Crimson Hill Great House had quite a view. She couldn't admire much this morning; she didn't even pull the curtains; she stumbled to the ensuite bathroom. Thankfully, it had modern amenities such as a shower, a separate clawfoot tub, and hot and cold water. She would choose the cold water and stand in the shower, allowing the water to reinvigorate her. That was one advantage of having short hair, even though her mother had whined and complained about it. She had chopped her hair off after the divorce and wore it in a short, curly cap.
In her opinion, it made her look more sophisticated, and it was easy to care for. Unfortunately, the shorter style took years off her face; though she was twenty-nine, she looked like a teenager.
When they first met, the Winter Wesson look-alike had called her 'but a girl'. Eve had tried so hard to forget the events from last summer, but apparently, she wouldn't have the luxury of doing so since Stuart wanted a blow-by-blow account about her encounter with Winter Wesson.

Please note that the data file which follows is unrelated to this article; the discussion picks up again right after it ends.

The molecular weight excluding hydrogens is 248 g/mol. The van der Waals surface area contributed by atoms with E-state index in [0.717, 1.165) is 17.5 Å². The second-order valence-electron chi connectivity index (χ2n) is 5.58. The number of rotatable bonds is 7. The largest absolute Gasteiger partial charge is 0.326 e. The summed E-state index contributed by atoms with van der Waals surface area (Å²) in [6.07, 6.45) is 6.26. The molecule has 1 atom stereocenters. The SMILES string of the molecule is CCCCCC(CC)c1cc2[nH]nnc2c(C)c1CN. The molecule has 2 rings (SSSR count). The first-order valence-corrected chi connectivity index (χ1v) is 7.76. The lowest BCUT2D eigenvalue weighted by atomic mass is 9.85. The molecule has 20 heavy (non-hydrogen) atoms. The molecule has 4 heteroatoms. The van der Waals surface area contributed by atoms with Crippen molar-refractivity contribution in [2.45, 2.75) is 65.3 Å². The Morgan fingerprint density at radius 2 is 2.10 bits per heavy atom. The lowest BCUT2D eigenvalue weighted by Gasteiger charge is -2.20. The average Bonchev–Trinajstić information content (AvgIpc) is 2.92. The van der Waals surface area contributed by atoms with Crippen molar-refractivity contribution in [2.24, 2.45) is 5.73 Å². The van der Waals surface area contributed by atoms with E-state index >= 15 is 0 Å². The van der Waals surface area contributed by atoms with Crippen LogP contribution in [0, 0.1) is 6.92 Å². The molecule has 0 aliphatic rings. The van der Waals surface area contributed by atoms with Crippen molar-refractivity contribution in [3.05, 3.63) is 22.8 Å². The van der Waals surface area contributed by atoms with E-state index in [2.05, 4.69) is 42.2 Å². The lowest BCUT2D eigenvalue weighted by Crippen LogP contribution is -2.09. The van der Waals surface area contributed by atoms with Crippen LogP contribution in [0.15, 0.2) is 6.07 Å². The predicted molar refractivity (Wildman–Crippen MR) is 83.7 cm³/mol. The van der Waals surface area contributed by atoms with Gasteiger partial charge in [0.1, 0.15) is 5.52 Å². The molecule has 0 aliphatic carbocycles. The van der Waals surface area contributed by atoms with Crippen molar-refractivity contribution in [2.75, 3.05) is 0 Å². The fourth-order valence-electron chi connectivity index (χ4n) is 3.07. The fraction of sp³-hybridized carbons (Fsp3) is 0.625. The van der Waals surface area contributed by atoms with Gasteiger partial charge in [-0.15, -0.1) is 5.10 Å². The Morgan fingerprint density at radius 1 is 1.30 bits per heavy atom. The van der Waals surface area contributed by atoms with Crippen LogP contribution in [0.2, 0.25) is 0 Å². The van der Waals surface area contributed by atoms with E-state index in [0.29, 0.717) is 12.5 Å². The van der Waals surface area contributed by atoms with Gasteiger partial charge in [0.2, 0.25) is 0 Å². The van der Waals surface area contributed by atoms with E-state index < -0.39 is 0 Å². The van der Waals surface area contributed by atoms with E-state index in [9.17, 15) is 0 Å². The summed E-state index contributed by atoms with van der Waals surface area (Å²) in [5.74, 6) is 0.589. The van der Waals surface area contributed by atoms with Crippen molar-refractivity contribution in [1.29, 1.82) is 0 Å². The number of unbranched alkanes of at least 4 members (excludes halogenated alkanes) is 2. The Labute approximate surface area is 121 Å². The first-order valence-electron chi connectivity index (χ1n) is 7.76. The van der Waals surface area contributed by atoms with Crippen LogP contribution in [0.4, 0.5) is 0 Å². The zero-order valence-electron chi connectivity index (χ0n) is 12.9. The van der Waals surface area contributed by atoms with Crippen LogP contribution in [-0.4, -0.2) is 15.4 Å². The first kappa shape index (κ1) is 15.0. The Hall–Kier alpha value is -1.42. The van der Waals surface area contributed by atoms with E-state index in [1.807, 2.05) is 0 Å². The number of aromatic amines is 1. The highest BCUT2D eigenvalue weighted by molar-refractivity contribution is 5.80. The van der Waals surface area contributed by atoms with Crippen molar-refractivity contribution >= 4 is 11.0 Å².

"Who are you?" she remembered demanding of the stranger Maud had dragged into her office with a triumphant smile. The man looked like the identical twin of Winter Wesson whose portrait hung in the ballroom and library they had the same vivid green eyes, olive-toned skin, and black overlong hair.
His left eyebrow had the same gap as the portrait as if it were parted by a thin scar. He was wearing the same clothing as in the picture, minus the jacket. He wore a loose, comfortable-fit shirt with ruffled cuffs and a high collar, a green silk waistcoat, knee-length breeches, stockings, and leather shoes with low heels.
She would have laughed if she weren't so shocked; he looked authentic. The only thing missing was the tricorn hat, like the one in the portrait and those she had seen in the movie, Pirates of the Caribbean.
"He is Winter Wesson," Maud answered for the man.
He folded his hands and looked at her with his head cocked to the side, an air of irreverence to him like he found her question funny.
"She is but a girl, Maud. Are you sure she is the one in charge?"
Maud had cackled. "She is in charge, and she accused me and Willie of running up her expenses when you came last year. Please let her know that you were the one who did it."